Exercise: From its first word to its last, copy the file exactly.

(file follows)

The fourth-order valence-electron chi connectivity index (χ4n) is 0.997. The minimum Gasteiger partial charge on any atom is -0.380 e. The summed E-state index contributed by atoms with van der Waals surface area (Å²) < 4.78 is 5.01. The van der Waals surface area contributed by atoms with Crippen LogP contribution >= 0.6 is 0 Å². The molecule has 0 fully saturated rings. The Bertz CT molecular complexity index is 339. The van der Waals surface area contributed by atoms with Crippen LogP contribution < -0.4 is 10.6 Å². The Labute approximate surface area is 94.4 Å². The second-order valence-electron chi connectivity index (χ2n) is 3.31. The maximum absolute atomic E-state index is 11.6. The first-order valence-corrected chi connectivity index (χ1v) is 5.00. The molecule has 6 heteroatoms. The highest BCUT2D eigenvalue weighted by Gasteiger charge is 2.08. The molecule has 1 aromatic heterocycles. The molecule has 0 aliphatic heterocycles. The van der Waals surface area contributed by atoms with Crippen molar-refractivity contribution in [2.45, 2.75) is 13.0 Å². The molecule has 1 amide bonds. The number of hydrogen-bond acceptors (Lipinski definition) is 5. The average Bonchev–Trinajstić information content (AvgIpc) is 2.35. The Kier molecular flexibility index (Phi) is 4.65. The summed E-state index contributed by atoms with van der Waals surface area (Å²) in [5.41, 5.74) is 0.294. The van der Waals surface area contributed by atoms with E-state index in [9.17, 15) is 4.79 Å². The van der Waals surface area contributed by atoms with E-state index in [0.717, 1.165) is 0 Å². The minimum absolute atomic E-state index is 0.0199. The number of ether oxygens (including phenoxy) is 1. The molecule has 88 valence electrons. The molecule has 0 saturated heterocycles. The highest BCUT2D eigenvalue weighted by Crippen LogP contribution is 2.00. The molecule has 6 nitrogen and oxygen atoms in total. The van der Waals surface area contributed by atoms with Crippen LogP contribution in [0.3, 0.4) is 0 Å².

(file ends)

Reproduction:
The fourth-order valence-electron chi connectivity index (χ4n) is 0.997. The minimum Gasteiger partial charge on any atom is -0.380 e. The summed E-state index contributed by atoms with van der Waals surface area (Å²) < 4.78 is 5.01. The van der Waals surface area contributed by atoms with Crippen LogP contribution >= 0.6 is 0 Å². The molecule has 0 fully saturated rings. The Bertz CT molecular complexity index is 339. The van der Waals surface area contributed by atoms with Crippen LogP contribution < -0.4 is 10.6 Å². The Labute approximate surface area is 94.4 Å². The second-order valence-electron chi connectivity index (χ2n) is 3.31. The maximum absolute atomic E-state index is 11.6. The first-order valence-corrected chi connectivity index (χ1v) is 5.00. The molecule has 6 heteroatoms. The highest BCUT2D eigenvalue weighted by Gasteiger charge is 2.08. The molecule has 1 aromatic heterocycles. The molecule has 0 aliphatic heterocycles. The van der Waals surface area contributed by atoms with Crippen molar-refractivity contribution in [2.45, 2.75) is 13.0 Å². The molecule has 1 amide bonds. The number of hydrogen-bond acceptors (Lipinski definition) is 5. The average Bonchev–Trinajstić information content (AvgIpc) is 2.35. The Kier molecular flexibility index (Phi) is 4.65. The summed E-state index contributed by atoms with van der Waals surface area (Å²) in [5.41, 5.74) is 0.294. The van der Waals surface area contributed by atoms with E-state index in [9.17, 15) is 4.79 Å². The van der Waals surface area contributed by atoms with E-state index in [0.717, 1.165) is 0 Å². The minimum absolute atomic E-state index is 0.0199. The number of ether oxygens (including phenoxy) is 1. The molecule has 88 valence electrons. The molecule has 0 saturated heterocycles. The highest BCUT2D eigenvalue weighted by Crippen LogP contribution is 2.00. The molecule has 6 nitrogen and oxygen atoms in total. The van der Waals surface area contributed by atoms with Crippen LogP contribution in [0.3, 0.4) is 0 Å².